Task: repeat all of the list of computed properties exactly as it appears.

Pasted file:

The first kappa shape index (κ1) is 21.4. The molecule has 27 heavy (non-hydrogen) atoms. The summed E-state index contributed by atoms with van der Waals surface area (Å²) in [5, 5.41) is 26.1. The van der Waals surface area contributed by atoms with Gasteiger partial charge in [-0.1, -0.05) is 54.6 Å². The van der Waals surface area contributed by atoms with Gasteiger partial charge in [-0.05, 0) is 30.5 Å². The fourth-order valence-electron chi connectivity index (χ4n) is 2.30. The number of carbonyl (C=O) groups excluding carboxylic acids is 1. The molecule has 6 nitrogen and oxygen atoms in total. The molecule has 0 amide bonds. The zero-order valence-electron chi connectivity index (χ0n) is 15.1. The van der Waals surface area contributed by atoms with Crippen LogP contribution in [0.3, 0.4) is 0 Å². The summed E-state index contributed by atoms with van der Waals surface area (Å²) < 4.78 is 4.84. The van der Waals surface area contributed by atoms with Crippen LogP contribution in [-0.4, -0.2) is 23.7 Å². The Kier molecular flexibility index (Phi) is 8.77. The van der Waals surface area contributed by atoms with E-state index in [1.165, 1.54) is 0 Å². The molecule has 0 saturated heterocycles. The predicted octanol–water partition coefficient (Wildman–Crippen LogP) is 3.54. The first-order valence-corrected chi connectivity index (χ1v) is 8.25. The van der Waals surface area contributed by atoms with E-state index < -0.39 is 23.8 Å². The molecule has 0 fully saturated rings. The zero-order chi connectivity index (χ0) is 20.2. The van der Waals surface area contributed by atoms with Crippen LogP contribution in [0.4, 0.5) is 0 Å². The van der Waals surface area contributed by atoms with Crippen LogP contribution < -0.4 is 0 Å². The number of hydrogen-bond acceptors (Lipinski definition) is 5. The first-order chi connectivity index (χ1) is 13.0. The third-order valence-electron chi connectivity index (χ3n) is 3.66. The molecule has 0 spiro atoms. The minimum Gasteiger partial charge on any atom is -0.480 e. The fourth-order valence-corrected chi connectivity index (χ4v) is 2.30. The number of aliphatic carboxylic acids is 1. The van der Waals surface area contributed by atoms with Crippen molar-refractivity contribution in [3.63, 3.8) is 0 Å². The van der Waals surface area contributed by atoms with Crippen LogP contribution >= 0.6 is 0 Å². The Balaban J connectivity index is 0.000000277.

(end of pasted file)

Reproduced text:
The first kappa shape index (κ1) is 21.4. The molecule has 27 heavy (non-hydrogen) atoms. The summed E-state index contributed by atoms with van der Waals surface area (Å²) in [5, 5.41) is 26.1. The van der Waals surface area contributed by atoms with Gasteiger partial charge in [-0.1, -0.05) is 54.6 Å². The van der Waals surface area contributed by atoms with Gasteiger partial charge in [-0.05, 0) is 30.5 Å². The fourth-order valence-electron chi connectivity index (χ4n) is 2.30. The number of carbonyl (C=O) groups excluding carboxylic acids is 1. The molecule has 6 nitrogen and oxygen atoms in total. The molecule has 0 amide bonds. The zero-order valence-electron chi connectivity index (χ0n) is 15.1. The van der Waals surface area contributed by atoms with Crippen LogP contribution in [0.3, 0.4) is 0 Å². The summed E-state index contributed by atoms with van der Waals surface area (Å²) < 4.78 is 4.84. The van der Waals surface area contributed by atoms with Crippen LogP contribution in [-0.4, -0.2) is 23.7 Å². The Kier molecular flexibility index (Phi) is 8.77. The van der Waals surface area contributed by atoms with E-state index in [1.165, 1.54) is 0 Å². The molecule has 0 saturated heterocycles. The predicted octanol–water partition coefficient (Wildman–Crippen LogP) is 3.54. The first-order valence-corrected chi connectivity index (χ1v) is 8.25. The van der Waals surface area contributed by atoms with E-state index < -0.39 is 23.8 Å². The molecule has 0 fully saturated rings. The zero-order chi connectivity index (χ0) is 20.2. The van der Waals surface area contributed by atoms with Crippen LogP contribution in [0.4, 0.5) is 0 Å². The van der Waals surface area contributed by atoms with Crippen LogP contribution < -0.4 is 0 Å². The number of hydrogen-bond acceptors (Lipinski definition) is 5. The first-order chi connectivity index (χ1) is 13.0. The third-order valence-electron chi connectivity index (χ3n) is 3.66. The molecule has 0 spiro atoms. The minimum Gasteiger partial charge on any atom is -0.480 e. The fourth-order valence-corrected chi connectivity index (χ4v) is 2.30. The number of aliphatic carboxylic acids is 1. The van der Waals surface area contributed by atoms with Crippen molar-refractivity contribution in [3.63, 3.8) is 0 Å². The van der Waals surface area contributed by atoms with Crippen LogP contribution >= 0.6 is 0 Å². The Balaban J connectivity index is 0.000000277.